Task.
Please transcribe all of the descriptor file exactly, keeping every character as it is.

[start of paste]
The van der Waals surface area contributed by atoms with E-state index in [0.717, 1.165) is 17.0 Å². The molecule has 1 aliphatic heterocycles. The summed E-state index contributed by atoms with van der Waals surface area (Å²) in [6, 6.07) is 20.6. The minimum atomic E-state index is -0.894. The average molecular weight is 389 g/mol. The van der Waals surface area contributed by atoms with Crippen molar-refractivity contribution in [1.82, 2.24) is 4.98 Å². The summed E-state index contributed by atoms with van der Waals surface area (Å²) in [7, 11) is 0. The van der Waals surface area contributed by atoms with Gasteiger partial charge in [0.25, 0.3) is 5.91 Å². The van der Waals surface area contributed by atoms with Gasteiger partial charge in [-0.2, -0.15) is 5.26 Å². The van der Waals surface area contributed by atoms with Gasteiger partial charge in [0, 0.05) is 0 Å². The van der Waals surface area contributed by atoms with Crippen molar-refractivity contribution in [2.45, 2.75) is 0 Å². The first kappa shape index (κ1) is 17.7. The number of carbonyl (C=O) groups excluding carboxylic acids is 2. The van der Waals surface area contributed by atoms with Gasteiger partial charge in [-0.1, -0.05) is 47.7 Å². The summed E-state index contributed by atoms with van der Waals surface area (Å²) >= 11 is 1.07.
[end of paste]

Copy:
The van der Waals surface area contributed by atoms with E-state index in [0.717, 1.165) is 17.0 Å². The molecule has 1 aliphatic heterocycles. The summed E-state index contributed by atoms with van der Waals surface area (Å²) in [6, 6.07) is 20.6. The minimum atomic E-state index is -0.894. The average molecular weight is 389 g/mol. The van der Waals surface area contributed by atoms with Crippen molar-refractivity contribution in [1.82, 2.24) is 4.98 Å². The summed E-state index contributed by atoms with van der Waals surface area (Å²) in [7, 11) is 0. The van der Waals surface area contributed by atoms with Gasteiger partial charge in [0.25, 0.3) is 5.91 Å². The van der Waals surface area contributed by atoms with Gasteiger partial charge in [-0.2, -0.15) is 5.26 Å². The van der Waals surface area contributed by atoms with Gasteiger partial charge in [0, 0.05) is 0 Å². The van der Waals surface area contributed by atoms with Crippen molar-refractivity contribution in [2.45, 2.75) is 0 Å². The first kappa shape index (κ1) is 17.7. The number of carbonyl (C=O) groups excluding carboxylic acids is 2. The van der Waals surface area contributed by atoms with Gasteiger partial charge in [-0.1, -0.05) is 47.7 Å². The summed E-state index contributed by atoms with van der Waals surface area (Å²) >= 11 is 1.07.